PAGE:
But today, the myth of arms control is suddenly in demand once more. With straight faces, politicians tell us that the survival of this world depends on the successful conclusion of treaties with Russia – Salt-3, Pepper-5 and Mustard-11. The unemployed arms control experts are enthusiastically cleaning their old jackets and browsing through the 30-year-old collections of their writings in search of particularly impressive words. The meeting between President Obama and a Russian non-entity is trumpeted as a big step forward towards the nuclear-free world.

Yet, however powerful the arms control mystics may be, it alone cannot serve as a passable excuse for capitulating on every front. So, here is another reason: taken apart, the appeasement of Russia and Iran may seem pointless, but taken together, they would produce the solution to world’s problems. If we are friends with Moscow, they will help us to negotiate with Iran. And this is not to mention their invaluable help in the struggle against world terrorism.

Have we not heard this somewhere before? Is not this exactly the point from which the Bush Administration started its friendship with the Kremlin in its early days? Indeed, these policies are so similar to each other that future historians will be profoundly confused. At the time of the electoral campaign, the Obama-Biden-Clinton trinity tirelessly ridiculed (quite rightly) the unfortunate phrase of President Bush about seeing Putin’s “soul” in his eyes. This gave the voters a false hope that the new administration would look at Russia from a different angle. Once in power, however, they duly queued to look into the very same pair of eyes and extended a hand of friendship to the old enemy.

Unless this policy is abandoned soon enough, its future results are quite predictable. We remember how the appeasement led to a world war, the detente – to the Soviet invasion of Afghanistan, and the gaze into Putin’s eyes – to the attack on Britain and the invasion of Georgia. It is a pity no one has told this to the State Department. In places like Moscow and Tehran, friendly gestures will be taken as an invitation to choose the next victim.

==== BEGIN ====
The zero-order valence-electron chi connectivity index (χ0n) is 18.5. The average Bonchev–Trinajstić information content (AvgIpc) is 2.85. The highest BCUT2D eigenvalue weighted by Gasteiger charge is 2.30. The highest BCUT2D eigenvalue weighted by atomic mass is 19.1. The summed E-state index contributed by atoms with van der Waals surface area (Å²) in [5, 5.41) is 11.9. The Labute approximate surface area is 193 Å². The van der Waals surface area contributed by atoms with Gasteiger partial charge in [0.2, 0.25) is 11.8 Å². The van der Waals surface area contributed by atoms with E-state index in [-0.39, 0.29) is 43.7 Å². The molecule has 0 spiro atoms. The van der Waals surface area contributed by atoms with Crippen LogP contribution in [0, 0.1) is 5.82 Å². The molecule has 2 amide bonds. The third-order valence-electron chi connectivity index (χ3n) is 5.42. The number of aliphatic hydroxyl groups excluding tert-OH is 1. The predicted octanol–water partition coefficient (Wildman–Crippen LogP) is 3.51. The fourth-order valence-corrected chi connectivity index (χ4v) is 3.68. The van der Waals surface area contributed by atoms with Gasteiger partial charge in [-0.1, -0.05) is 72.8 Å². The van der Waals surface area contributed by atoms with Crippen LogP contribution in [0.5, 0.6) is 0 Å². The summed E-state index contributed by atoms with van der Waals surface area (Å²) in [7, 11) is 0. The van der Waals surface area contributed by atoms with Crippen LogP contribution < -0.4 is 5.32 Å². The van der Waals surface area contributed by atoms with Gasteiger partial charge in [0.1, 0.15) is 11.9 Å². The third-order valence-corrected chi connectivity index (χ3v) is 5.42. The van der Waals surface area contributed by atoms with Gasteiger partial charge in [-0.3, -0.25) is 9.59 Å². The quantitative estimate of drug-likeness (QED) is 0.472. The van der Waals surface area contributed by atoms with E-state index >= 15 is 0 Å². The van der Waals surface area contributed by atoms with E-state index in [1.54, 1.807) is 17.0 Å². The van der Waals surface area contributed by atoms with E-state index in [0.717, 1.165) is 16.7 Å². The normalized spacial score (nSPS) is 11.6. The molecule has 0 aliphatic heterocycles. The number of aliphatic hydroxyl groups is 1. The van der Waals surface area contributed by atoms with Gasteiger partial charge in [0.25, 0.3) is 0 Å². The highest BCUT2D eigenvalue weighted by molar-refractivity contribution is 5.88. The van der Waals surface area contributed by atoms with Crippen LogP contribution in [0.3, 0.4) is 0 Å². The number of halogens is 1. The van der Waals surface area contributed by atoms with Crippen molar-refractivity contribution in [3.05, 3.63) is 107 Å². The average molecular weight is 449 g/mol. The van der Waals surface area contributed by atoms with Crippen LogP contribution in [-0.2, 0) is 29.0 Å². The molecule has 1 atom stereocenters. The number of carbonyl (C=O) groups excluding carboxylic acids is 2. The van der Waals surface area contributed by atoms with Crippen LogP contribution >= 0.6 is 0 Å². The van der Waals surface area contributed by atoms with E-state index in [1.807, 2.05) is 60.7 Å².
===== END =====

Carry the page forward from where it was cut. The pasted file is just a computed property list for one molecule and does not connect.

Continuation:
For no good reason, Russia seems to be at the top of foreign policy agenda right now. However, it is clear that the Administration plans to apply the same model to relations with other rogue states as well. It has already begun making friendly gestures towards Iran, Syria, China; and further engagements seem to be in the pipeline.

In fairness, the administration is now making some ad hoc corrections to balance its engagement policy against reality. Of course, they still aspire for peace in our times, but the road to it won’t be as straight as previously thought. Thus, last week President Obama promised that countries like Georgia and Ukraine will be allowed to join the NATO as they wish, whatever Moscow says. Even earlier, Vice President Biden pledged that the United States will never recognize the “independence” of Abkhazia and South Ossetia – the Georgian territories virtually annexed by Russia in the recent war. Moreover, the Obama-Biden Administration “will not recognize a [Russian] sphere of influence. It will remain our view that sovereign states have the right to make their own decisions and choose their own alliances.” This is a commendable recognition that international relations are a bit more complicated than just pressing a button.